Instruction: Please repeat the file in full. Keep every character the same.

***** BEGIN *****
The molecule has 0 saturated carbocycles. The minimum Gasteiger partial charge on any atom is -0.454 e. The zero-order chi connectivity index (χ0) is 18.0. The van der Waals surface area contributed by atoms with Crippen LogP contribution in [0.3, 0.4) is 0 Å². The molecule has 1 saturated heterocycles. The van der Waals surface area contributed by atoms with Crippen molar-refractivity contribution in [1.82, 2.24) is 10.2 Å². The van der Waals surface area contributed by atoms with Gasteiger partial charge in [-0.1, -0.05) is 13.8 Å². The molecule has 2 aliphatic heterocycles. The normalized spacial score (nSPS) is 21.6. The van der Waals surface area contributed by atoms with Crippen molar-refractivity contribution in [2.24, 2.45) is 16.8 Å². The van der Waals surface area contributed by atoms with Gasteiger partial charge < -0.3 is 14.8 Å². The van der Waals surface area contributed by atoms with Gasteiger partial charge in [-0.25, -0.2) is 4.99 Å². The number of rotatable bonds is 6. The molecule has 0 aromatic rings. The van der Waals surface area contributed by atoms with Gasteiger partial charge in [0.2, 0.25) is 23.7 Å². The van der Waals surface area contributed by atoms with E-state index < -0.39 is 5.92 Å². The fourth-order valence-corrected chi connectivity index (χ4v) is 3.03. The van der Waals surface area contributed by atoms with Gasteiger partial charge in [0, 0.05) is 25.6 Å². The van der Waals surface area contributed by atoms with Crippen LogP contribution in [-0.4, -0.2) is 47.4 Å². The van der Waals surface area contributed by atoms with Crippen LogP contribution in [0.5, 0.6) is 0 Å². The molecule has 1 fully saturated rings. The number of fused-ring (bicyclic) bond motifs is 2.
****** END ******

The molecule has 0 saturated carbocycles. The minimum Gasteiger partial charge on any atom is -0.454 e. The zero-order chi connectivity index (χ0) is 18.0. The van der Waals surface area contributed by atoms with Crippen LogP contribution in [0.3, 0.4) is 0 Å². The molecule has 1 saturated heterocycles. The van der Waals surface area contributed by atoms with Crippen molar-refractivity contribution in [1.82, 2.24) is 10.2 Å². The van der Waals surface area contributed by atoms with Gasteiger partial charge in [-0.1, -0.05) is 13.8 Å². The molecule has 2 aliphatic heterocycles. The normalized spacial score (nSPS) is 21.6. The van der Waals surface area contributed by atoms with Crippen molar-refractivity contribution in [2.24, 2.45) is 16.8 Å². The van der Waals surface area contributed by atoms with Gasteiger partial charge < -0.3 is 14.8 Å². The van der Waals surface area contributed by atoms with Gasteiger partial charge in [-0.25, -0.2) is 4.99 Å². The number of rotatable bonds is 6. The molecule has 0 aromatic rings. The van der Waals surface area contributed by atoms with Gasteiger partial charge in [0.2, 0.25) is 23.7 Å². The van der Waals surface area contributed by atoms with E-state index < -0.39 is 5.92 Å². The fourth-order valence-corrected chi connectivity index (χ4v) is 3.03. The van der Waals surface area contributed by atoms with Gasteiger partial charge in [0, 0.05) is 25.6 Å². The van der Waals surface area contributed by atoms with Crippen LogP contribution in [-0.4, -0.2) is 47.4 Å². The van der Waals surface area contributed by atoms with Crippen LogP contribution in [0.5, 0.6) is 0 Å². The molecule has 1 fully saturated rings. The number of fused-ring (bicyclic) bond motifs is 2.